Rare Books

A Medieval cultural duo. A testimony of former times

Modern History
1794 (book); 1566 (encasement)
Wooden bark, red leather, black and red (cinnabar) inks; gold silver encasement.
Printing, binding, engraving, pressing; hammering, chiseling, gilding
L = 33 cm; W = 21.5 cm

    Un binom livresc medieval. Mărturie a vremurilor de odinioară

    Text: Ginel Lazăr; photo: Marius Amarie

    The Holy and Divine Gospel of 1794, formerly covered by a medieval encasement

    Place of production: Râmnic Typography (book); goldsmiths’ workshop in Wallachia (encasement); Typographers: Dimitrie Mihailovici and Gheorghie (son of priest Costandin); Coordinating typographer: Deacon-monk Gregory, steward of Râmnic Bishopric; Publisher: Nectarie, Bishop of Râmnic; Commander: Prince Alexandru Constantin Moruzi (book); Jupan Pană and his family (encasement), during the reign of Mircea Ciobanul; Beneficiary: the Tismana Monastery; Research: Dr. Ginel Lazar; Non-destructive investigations of materials: Dr. Cristina Carșote; Restoration: restoration expert Cristina Petcu.

    Short history
    In a report presented by Grigore Tocilescu, the director of the National Museum of Antiquities in Bucharest (MNA), to the minister of cults and public education, regarding a campaign of documentation and requisition of church goods of national value, carried out in August 1885 in Argeș, Râmnicu Vâlcea and Gorj counties, the description of the gospel is also recorded, in the context of the inventory of goods belonging to the Tismana monastery. Thus, at position no. 53, p. 75 / p. 223 of Gr. Tocilescu’s Reports extras we have the following information: ‘A Romanian gospel, printed in Râmnic Bishopric in 1794, with a silver cover, which was part of a manuscript Tetraevangelion. The cover represents on one side the crucifixion: РАСПЄТЇЄ Х’ВО, with the four Evangelists and their consecrated symbols, as well as other Apostles. On the other side, the Assumption of Virgin Mary OУСПЄНЇЄ Б’ЦЄ, with 12 prophets.  They are represented in the main picture kneeling with crowns on their heads and in a prayerful position: voievode Io[a]n Mircea and g’dja Kiejna, and all around on both sides, the following inscription is written: ‘To the memory of the pious and Christ Loving voievode Ion Mircea and his Lady Knejna and their sons Ion Petru Vodă, Radulu voievode and Mircea Voeva. Lord, receive the prayer of your faithful servants Pană, Despa, Nicola, Panga, Iani. This Tetraevangelion was made on 11 October 7075 (1566)’. See also the National Antiquities Museum Catalog edited by Gr. Tocilescu, according to the bibliographic references at the end of our study.
    As stated at the end of the report sent to the ministry, Tocilescu highlights the importance of organizing the museum collections, which were supplemented with a significant number of works of art, manuscripts and books, whose preservation for posterity is enssured. 
    The need for protection and conservation of the historical monuments would be ensured by the Law on preservation of public monuments in 1892. The church reacted violently in response to the State’s right to be informed on the state of conservation of items and public church monuments and their inventory. The Metropolitan Bishop of Moldova, Iosif  Naniescu believes that the current law is robbing the churches of their treasures and spreading them around the museums, deeming inventories unnecessary since they are carried out traditionally every time the metropolitan bishop or the abbot is changed. In response, Gr. Tocilescu sees fit to apply the law, because that is: ‘A warranty that the precious items will not be allowed to be consumed by flames, damaged by mold or mice.’ It is true that, after the secularization of monastic estate, more and more places of worship, especially monasteries, were going through tough times. Shortages of all kinds hindered church management and their treasures were in danger, almost on the verge of disappearing. That is why the Romanian State acted on this imminent danger and immediately took steps to safeguard the valuable goods found in the church inventory.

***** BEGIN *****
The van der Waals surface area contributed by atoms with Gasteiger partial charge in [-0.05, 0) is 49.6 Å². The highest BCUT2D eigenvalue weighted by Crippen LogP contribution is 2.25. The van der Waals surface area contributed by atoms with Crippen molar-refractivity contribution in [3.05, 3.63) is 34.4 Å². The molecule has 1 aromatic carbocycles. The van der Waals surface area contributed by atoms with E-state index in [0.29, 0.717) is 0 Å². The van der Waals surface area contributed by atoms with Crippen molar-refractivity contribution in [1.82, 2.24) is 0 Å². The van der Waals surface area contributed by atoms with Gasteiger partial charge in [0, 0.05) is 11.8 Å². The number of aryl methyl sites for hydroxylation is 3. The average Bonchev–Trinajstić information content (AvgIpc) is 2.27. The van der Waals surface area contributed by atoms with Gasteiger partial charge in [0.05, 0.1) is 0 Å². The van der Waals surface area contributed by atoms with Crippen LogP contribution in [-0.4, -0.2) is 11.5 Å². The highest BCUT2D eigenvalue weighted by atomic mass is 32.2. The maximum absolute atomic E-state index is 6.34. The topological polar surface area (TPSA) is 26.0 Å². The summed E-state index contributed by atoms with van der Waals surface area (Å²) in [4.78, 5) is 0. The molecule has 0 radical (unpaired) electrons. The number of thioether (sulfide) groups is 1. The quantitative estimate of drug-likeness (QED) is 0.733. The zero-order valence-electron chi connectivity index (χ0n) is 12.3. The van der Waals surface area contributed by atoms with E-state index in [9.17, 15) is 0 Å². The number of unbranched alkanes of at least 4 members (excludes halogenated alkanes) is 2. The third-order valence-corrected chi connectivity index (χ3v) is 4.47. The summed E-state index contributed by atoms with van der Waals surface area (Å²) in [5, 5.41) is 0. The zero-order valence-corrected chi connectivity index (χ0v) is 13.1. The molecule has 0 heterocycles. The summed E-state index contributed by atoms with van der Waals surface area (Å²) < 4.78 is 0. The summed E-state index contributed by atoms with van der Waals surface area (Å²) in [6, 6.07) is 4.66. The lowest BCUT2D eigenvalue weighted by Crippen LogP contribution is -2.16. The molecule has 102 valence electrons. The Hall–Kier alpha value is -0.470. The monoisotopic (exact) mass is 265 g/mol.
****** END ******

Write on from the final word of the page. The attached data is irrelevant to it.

During the above mentioned campaign of documentation and requisition carried out in August 1885, Gr. Tocilescu included the Romanian gospel, printed in the Bishopric of Râmnic in 1794, part of the Tismana monastery’s collection.
    Towards the end of the 19th century (August 1885), the manuscript joins the MNA collections, being specially cared for as a result of the actions taken by Gr. Tocilescu, the manager of the museum. A series of ex libris stamps, with the title of the National Museum of Antiquities in Bucharest, prove that, at the end of the 19th century, the religious book joined the MNA collections. Moreover, in the MNIR heritage there are a number of great bibliophile values with this type of ex libris. The Romanian gospel, printed in the Bishopric of Râmnic in 1794, with a medieval encasement, was part of the Romanian Historical Treasure inventory that was taken to Czarist Russia in the summer of 1917 (the last transport), from where it returned, in the communist era (1956), together with some of the historical and archaeological values returned by Moscow, as a result of the good relations between Romania and the USSR at that time, and the religious book entered in the National Museum of Art (MNAR) records for a certain period of time. Along with the official inauguration of MNIR on 9 May 1972, the encased gospel was permanently transferred to the patrimony of the largest museum in the country.
    The gospel printed in the Bishopric of Râmnic and its medieval encasement
     The holy and divine gospel printed in the Bishopric of Râmnic during the time of Alexandru Constantin Moruzi, in 1794, is exhibit of November 2019 at MNIR. The book is printed in Romanian with Cyrillic alphabet and contains 163 sheets, having typographic decorations: head letters, miniature letters, vignettes, engravings, decorative elements.